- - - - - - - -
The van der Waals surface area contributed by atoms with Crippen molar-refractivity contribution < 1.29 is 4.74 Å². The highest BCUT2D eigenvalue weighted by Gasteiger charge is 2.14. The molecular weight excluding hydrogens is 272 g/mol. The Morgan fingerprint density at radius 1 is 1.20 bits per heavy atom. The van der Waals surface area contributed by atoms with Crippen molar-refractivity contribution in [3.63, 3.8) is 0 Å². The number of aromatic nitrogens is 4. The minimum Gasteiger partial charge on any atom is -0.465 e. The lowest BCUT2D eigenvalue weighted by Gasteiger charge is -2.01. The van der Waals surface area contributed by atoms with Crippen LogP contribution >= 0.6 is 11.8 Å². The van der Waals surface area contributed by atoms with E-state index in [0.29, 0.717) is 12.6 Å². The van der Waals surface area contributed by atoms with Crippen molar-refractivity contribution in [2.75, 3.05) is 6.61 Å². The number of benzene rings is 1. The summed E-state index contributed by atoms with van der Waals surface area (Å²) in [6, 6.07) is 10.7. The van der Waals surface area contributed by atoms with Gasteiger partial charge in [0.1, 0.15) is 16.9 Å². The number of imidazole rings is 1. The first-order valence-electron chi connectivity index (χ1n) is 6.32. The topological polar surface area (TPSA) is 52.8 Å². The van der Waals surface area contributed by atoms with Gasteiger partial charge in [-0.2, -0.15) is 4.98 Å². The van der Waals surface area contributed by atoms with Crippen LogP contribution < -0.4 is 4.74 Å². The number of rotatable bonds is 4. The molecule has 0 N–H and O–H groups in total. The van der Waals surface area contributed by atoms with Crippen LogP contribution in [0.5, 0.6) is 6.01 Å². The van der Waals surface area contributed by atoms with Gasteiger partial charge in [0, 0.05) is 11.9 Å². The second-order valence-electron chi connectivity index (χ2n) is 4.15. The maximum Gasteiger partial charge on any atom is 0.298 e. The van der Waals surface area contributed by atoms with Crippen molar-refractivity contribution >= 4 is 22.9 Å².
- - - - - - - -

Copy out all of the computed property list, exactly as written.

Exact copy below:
The van der Waals surface area contributed by atoms with Crippen molar-refractivity contribution < 1.29 is 4.74 Å². The highest BCUT2D eigenvalue weighted by Gasteiger charge is 2.14. The molecular weight excluding hydrogens is 272 g/mol. The Morgan fingerprint density at radius 1 is 1.20 bits per heavy atom. The van der Waals surface area contributed by atoms with Crippen molar-refractivity contribution in [3.63, 3.8) is 0 Å². The number of aromatic nitrogens is 4. The minimum Gasteiger partial charge on any atom is -0.465 e. The lowest BCUT2D eigenvalue weighted by Gasteiger charge is -2.01. The van der Waals surface area contributed by atoms with Crippen LogP contribution >= 0.6 is 11.8 Å². The van der Waals surface area contributed by atoms with E-state index in [0.29, 0.717) is 12.6 Å². The van der Waals surface area contributed by atoms with Crippen molar-refractivity contribution in [2.75, 3.05) is 6.61 Å². The number of benzene rings is 1. The summed E-state index contributed by atoms with van der Waals surface area (Å²) in [6, 6.07) is 10.7. The van der Waals surface area contributed by atoms with Gasteiger partial charge in [0.1, 0.15) is 16.9 Å². The number of imidazole rings is 1. The first-order valence-electron chi connectivity index (χ1n) is 6.32. The topological polar surface area (TPSA) is 52.8 Å². The van der Waals surface area contributed by atoms with Gasteiger partial charge in [-0.2, -0.15) is 4.98 Å². The van der Waals surface area contributed by atoms with Crippen LogP contribution < -0.4 is 4.74 Å². The number of rotatable bonds is 4. The molecule has 0 N–H and O–H groups in total. The van der Waals surface area contributed by atoms with Crippen LogP contribution in [0.5, 0.6) is 6.01 Å². The van der Waals surface area contributed by atoms with Gasteiger partial charge in [0, 0.05) is 11.9 Å². The second-order valence-electron chi connectivity index (χ2n) is 4.15. The maximum Gasteiger partial charge on any atom is 0.298 e. The van der Waals surface area contributed by atoms with Crippen molar-refractivity contribution >= 4 is 22.9 Å².